- Alberta, Ontario see largest spikes in EI claims
- Weakness in economy only now ‘showing up in labour market’
- But wholesale trade data suggests a comeback
The number of people filing first-time employment insurance claims in Canada has jumped to its highest level since the global financial crisis, suggesting the economic slowdown in the first half of this year is having an effect on the nationwide job market.
There were 266,000 initial claims for EI coverage in June, the highest number since August, 2009, when the country was being rocked by the global financial crisis, according to data released Thursday by Statistics Canada.
That’s 5.1 per cent higher than initial claims a year earlier.
Alberta’s oil-dependent economy was hardest hit, with EI claims up 42.3 per cent from a year earlier. But places far from the oil patch are also seeing increases, notably Ontario, where EI claims are up 9.3 per cent from a year earlier. (See below for a province-by-province breakdown.)
In all, there were 531,700 people collecting EI in June, up 4 per cent from a year earlier. The number of EI beneficiaries had been falling for years following the financial crisis of 2008-09, but that reversed itself at the end of last year, and the number of people on EI payrolls has been growing ever since.
StatsCan’s labour force survey for June showed employment virtually unchanged that month, with gains in full-time jobs being offset by losses in part-time jobs. The unemployment rate stayed steady at 6.8 per cent.
With the total number of jobs in Canada up 0.9 per cent over the past year, more or less in line with population growth, economists had pointed to the job numbers as a sign that Canada avoided recession, or at worst suffered only a “technical recession,” as a result of the oil price collapse.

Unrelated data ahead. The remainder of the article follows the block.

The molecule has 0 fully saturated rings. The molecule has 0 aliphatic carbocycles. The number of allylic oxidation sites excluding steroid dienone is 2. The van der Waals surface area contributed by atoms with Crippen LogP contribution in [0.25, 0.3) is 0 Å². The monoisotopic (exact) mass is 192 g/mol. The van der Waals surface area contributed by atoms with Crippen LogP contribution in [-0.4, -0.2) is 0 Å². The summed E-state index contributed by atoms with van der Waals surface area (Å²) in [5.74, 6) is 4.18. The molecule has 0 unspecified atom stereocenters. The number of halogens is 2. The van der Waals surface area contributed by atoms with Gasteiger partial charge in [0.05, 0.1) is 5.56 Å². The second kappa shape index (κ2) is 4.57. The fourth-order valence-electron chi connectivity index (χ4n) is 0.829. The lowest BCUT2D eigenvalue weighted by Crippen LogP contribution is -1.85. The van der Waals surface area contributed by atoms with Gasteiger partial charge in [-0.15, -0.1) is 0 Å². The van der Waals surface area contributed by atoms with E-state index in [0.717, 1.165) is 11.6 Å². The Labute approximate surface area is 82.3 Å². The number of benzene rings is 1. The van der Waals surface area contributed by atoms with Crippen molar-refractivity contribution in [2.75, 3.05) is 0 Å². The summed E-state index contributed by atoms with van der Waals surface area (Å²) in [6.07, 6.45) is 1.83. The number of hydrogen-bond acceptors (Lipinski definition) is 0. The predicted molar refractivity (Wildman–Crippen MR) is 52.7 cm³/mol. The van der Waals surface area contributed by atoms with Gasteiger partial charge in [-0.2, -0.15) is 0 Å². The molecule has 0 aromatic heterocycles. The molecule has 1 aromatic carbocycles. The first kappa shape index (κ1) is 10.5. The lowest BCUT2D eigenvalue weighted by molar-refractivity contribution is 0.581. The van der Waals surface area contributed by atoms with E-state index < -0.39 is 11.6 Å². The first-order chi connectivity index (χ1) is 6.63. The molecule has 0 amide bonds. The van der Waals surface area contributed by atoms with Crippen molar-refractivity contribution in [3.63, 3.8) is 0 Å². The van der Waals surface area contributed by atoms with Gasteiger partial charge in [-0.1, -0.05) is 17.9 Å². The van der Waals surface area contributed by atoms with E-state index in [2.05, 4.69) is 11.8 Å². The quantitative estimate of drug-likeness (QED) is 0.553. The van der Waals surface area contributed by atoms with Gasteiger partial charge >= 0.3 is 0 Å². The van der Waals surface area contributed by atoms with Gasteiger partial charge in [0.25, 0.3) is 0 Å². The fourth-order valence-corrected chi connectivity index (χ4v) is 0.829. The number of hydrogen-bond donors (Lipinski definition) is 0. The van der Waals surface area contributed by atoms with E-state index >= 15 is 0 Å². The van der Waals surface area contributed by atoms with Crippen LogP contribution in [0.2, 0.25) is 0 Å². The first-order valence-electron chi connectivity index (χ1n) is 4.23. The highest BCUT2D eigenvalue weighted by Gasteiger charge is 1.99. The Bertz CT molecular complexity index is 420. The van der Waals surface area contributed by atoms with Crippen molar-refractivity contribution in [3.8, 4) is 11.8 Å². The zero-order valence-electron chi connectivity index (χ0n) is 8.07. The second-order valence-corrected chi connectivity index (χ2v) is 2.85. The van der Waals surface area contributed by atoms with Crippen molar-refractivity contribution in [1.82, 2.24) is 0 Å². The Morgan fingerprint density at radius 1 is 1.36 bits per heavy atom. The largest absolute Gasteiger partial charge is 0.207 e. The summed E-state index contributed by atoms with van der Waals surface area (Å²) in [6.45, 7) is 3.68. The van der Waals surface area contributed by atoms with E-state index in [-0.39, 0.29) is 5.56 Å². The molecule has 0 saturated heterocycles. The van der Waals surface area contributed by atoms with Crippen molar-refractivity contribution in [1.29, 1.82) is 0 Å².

But the spike in claims “suggests that the weakness in Canadian GDP ... in the first half of 2015 is only showing up in the labor market at mid-year,” PNC Financial senior economist Bill Adams said in a client note.
Still, Adams sees good news in some other data released Thursday, in particular wholesale trade numbers for June, which were up 3.6 per cent by value, and 1.5 per cent by volume, from the same month a year earlier.
“Lower energy prices and a weaker Canadian loonie are boosting the manufacturing sector and redirecting Canadian consumer spending domestically, but at the cost of a sharp correction in the energy industry,” Adams wrote.
Other economists still point to weaker-than-expected manufacturing numbers to suggest that the return to manufacturing hasn’t yet happened, but most agreed June's positive wholesale numbers are a good sign for the economy.
The numbers “suggest that June will be a strong month for GDP,” CIBC economist Nick Exarhos wrote.